Michael Jackson Estate Sued Over Legal Fees

Source: The Hollywood Reporter – By Ashley Cullins | All Things Michael


In the years since Michael Jackson’s death, the pop icon’s estate has been repeatedly pummeled with lawsuits ranging from a royalty row with Quincy Jones to a profit suit from the director of “Thriller.”

The latest comes from a London-based law firm that claims it is owed more than $200,000 in fees for work it did for the music icon in the two years leading up to his death.

Atkins Thomson Solicitors is suing prominent entertainment attorney John Branca and music executive John McClain, executors of Jackson’s estate, for breach of contract in a state claim filed Monday in California.

“Defendants have failed to honor Jackson’s obligations under, and has materially breached, the agreement with Atkins, and any implied covenants therein, by failing to make the payments as required,” writes Atkins’ attorney Stanton L. Stein in the complaint.

Atkins claims it provided legal and other services to Jackson from 2007 through 2009, and in the months leading up to his death Jackson’s business in the U.K. ramped up and the firm “provided hundreds of hours of services to Jackson across nearly a dozen matters.”

In November 2009, the firm filed a creditors claim for $204,204.36 and claims defendants refused to pay, finally rejecting the invoice in writing in December 2015.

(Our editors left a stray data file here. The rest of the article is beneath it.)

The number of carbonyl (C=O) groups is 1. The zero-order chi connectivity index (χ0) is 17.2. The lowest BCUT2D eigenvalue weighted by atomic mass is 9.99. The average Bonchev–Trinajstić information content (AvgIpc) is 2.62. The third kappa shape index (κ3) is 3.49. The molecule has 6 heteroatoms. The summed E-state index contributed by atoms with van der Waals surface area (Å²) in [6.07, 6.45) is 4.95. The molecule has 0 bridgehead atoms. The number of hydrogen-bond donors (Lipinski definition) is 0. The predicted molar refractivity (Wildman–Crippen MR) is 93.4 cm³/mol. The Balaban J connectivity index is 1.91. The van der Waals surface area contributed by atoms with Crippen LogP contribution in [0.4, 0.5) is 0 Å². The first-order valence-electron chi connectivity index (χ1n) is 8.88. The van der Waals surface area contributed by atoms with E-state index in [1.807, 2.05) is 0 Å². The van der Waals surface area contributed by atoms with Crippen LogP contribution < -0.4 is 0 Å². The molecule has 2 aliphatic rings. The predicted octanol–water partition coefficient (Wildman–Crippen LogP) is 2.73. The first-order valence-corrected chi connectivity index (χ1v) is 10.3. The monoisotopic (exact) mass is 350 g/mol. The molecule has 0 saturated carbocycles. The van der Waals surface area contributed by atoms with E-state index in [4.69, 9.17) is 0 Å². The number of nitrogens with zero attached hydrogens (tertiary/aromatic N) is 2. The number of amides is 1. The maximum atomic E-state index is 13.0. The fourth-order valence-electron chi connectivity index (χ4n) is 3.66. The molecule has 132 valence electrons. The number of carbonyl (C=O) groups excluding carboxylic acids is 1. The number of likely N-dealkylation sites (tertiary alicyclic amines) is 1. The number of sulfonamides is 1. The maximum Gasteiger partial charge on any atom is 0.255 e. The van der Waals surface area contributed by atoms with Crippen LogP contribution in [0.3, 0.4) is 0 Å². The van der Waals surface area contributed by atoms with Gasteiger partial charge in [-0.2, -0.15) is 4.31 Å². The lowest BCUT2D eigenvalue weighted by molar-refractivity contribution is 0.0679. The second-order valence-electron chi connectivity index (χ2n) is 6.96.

“The Estate doesn’t believe the attorney’s claim for work allegedly done for Michael Jackson is valid and we intend to contest this lawsuit,” says Howard Weitzman, attorney for the estate, in a statement to The Hollywood Reporter.

Atkins wants the amount invoiced plus interest and the costs of the lawsuit.


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2 thoughts on “Michael Jackson Estate Sued Over Legal Fees

    • Seems like these people are repeat offenders, much like Bain and company, blowing smoke. I would think that if they had any legitimate expenses that they could provide, the estate would have had to honor them the first time as a creditor. I wouldn’t worry about this too much, especially since it is so small compared to Jones’s case. Unfortunately lawsuits will continue to happen anytime there is mention of any large monetary dividends or transactions. The dollar signs just blind the greedy.

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